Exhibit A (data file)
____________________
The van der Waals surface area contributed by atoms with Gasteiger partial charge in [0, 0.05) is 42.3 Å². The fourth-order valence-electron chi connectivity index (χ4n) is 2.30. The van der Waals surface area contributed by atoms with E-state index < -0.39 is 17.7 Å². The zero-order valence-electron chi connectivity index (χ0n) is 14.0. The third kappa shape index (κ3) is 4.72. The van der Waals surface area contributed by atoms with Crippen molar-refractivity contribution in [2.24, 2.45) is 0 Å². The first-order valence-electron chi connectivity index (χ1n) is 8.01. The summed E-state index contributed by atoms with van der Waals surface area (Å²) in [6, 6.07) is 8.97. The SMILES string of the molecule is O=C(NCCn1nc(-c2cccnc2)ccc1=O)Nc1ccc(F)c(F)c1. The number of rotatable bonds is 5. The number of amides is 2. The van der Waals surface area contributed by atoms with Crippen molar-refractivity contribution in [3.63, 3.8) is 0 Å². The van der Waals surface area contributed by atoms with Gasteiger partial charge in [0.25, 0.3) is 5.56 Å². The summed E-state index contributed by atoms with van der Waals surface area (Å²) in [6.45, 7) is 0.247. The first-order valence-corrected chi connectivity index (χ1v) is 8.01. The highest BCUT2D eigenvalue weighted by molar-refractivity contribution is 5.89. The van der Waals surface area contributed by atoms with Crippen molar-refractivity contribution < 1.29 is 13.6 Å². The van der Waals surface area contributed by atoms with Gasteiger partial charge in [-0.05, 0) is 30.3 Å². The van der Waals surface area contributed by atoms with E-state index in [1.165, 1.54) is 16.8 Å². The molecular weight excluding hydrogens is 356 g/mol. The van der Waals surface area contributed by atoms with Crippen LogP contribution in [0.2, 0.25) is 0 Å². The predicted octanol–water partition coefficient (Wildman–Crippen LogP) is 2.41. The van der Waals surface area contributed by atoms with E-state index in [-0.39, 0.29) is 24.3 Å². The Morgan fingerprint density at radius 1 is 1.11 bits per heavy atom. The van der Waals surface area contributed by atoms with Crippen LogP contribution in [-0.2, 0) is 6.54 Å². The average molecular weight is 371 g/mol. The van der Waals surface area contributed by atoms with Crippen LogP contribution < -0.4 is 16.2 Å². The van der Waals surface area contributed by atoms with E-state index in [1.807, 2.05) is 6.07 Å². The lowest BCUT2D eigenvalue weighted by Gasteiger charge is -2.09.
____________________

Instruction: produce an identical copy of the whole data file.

The van der Waals surface area contributed by atoms with Gasteiger partial charge in [0, 0.05) is 42.3 Å². The fourth-order valence-electron chi connectivity index (χ4n) is 2.30. The van der Waals surface area contributed by atoms with E-state index < -0.39 is 17.7 Å². The zero-order valence-electron chi connectivity index (χ0n) is 14.0. The third kappa shape index (κ3) is 4.72. The van der Waals surface area contributed by atoms with Crippen molar-refractivity contribution in [2.24, 2.45) is 0 Å². The first-order valence-electron chi connectivity index (χ1n) is 8.01. The summed E-state index contributed by atoms with van der Waals surface area (Å²) in [6, 6.07) is 8.97. The SMILES string of the molecule is O=C(NCCn1nc(-c2cccnc2)ccc1=O)Nc1ccc(F)c(F)c1. The number of rotatable bonds is 5. The number of amides is 2. The van der Waals surface area contributed by atoms with Crippen molar-refractivity contribution in [3.63, 3.8) is 0 Å². The van der Waals surface area contributed by atoms with Gasteiger partial charge in [0.25, 0.3) is 5.56 Å². The summed E-state index contributed by atoms with van der Waals surface area (Å²) in [6.45, 7) is 0.247. The first-order valence-corrected chi connectivity index (χ1v) is 8.01. The highest BCUT2D eigenvalue weighted by molar-refractivity contribution is 5.89. The van der Waals surface area contributed by atoms with Crippen molar-refractivity contribution < 1.29 is 13.6 Å². The van der Waals surface area contributed by atoms with Gasteiger partial charge in [-0.05, 0) is 30.3 Å². The van der Waals surface area contributed by atoms with E-state index in [1.165, 1.54) is 16.8 Å². The molecular weight excluding hydrogens is 356 g/mol. The van der Waals surface area contributed by atoms with Crippen LogP contribution in [0.2, 0.25) is 0 Å². The predicted octanol–water partition coefficient (Wildman–Crippen LogP) is 2.41. The van der Waals surface area contributed by atoms with E-state index in [-0.39, 0.29) is 24.3 Å². The Morgan fingerprint density at radius 1 is 1.11 bits per heavy atom. The van der Waals surface area contributed by atoms with Crippen LogP contribution in [-0.2, 0) is 6.54 Å². The average molecular weight is 371 g/mol. The van der Waals surface area contributed by atoms with Crippen LogP contribution < -0.4 is 16.2 Å². The van der Waals surface area contributed by atoms with E-state index in [1.807, 2.05) is 6.07 Å². The lowest BCUT2D eigenvalue weighted by Gasteiger charge is -2.09.